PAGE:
Almost 100 foreign suspected war criminals were found to be living in Britain last year after applying for citizenship or asylum, the Home Office said on Tuesday.

Their countries of origin included Afghanistan, Iran, Iraq, Libya, Rwanda, Serbia, Sri Lanka and the Democratic Republic of Congo, the result of a Freedom of Information request by the BBC showed.

The ministry made "adverse recommendations" in the 15 months since January 2012 against 99 people investigated in war crimes cases who were already in Britain, the ministry said.

Each of the 99 had applied for British citizenship, asylum or leave to remain in Britain, it said. A further 16 suspects had applied to enter the country.

A spokeswoman for the Home Office said: "The government is determined that the UK should not become a refuge for war criminals.

"Anyone accused of these crimes should be put on trial in their home country and we will always seek to return them to face justice."

The cases were among 797 that the Home Office researched involving people suspected of war crimes or crimes against humanity during the period.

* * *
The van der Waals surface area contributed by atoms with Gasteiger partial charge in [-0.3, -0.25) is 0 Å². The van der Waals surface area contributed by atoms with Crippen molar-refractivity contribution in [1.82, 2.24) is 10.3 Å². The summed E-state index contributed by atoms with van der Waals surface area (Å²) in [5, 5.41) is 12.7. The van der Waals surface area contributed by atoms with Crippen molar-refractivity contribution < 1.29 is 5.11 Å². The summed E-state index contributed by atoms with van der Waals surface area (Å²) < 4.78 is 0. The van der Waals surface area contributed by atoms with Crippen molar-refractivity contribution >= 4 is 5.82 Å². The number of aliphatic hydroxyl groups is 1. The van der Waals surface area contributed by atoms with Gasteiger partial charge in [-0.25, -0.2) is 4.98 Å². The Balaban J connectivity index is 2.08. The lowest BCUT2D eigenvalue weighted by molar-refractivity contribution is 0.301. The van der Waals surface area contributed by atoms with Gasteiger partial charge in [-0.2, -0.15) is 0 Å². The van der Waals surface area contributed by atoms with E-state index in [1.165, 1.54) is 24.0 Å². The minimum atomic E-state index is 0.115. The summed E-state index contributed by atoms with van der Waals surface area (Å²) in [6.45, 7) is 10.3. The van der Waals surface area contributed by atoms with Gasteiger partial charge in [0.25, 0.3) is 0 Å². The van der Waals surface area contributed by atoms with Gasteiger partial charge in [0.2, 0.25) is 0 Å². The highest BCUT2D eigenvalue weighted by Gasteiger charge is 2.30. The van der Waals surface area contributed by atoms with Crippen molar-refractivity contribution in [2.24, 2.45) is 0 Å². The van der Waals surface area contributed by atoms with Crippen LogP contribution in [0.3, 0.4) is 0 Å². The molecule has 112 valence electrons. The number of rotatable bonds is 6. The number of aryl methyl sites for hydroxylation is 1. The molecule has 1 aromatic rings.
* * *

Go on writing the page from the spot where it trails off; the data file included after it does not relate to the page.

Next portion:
Of the 99, three were deported, 20 were refused asylum, and 46 were denied citizenship, the ministry said. It was not known what happened to the rest.

London's Metropolitan Police said its dedicated war crimes team was currently investigating 56 cases of alleged involvement in war crimes, crimes against humanity or torture, but not all were referred by the Home Office.

Human rights campaigners have pointed to a lack of successful criminal convictions, despite a mechanism to prosecute in Britain if extradition fails.

Extradition requests can be denied if a court rules there is a risk the suspects will not receive a fair trial.

Kevin Laue, a legal adviser with Redress, a charity that campaigns to prevent genocide, said: "The police need more resources to investigate these crimes because it's difficult to investigate them.

"That, in turn, requires more political will and commitment at the higher level."

British police in May arrested five men wanted in Rwanda over the 1994 genocide following an extradition request from Rwandan prosecutors.

Three of them remain in custody, while two were released on bail.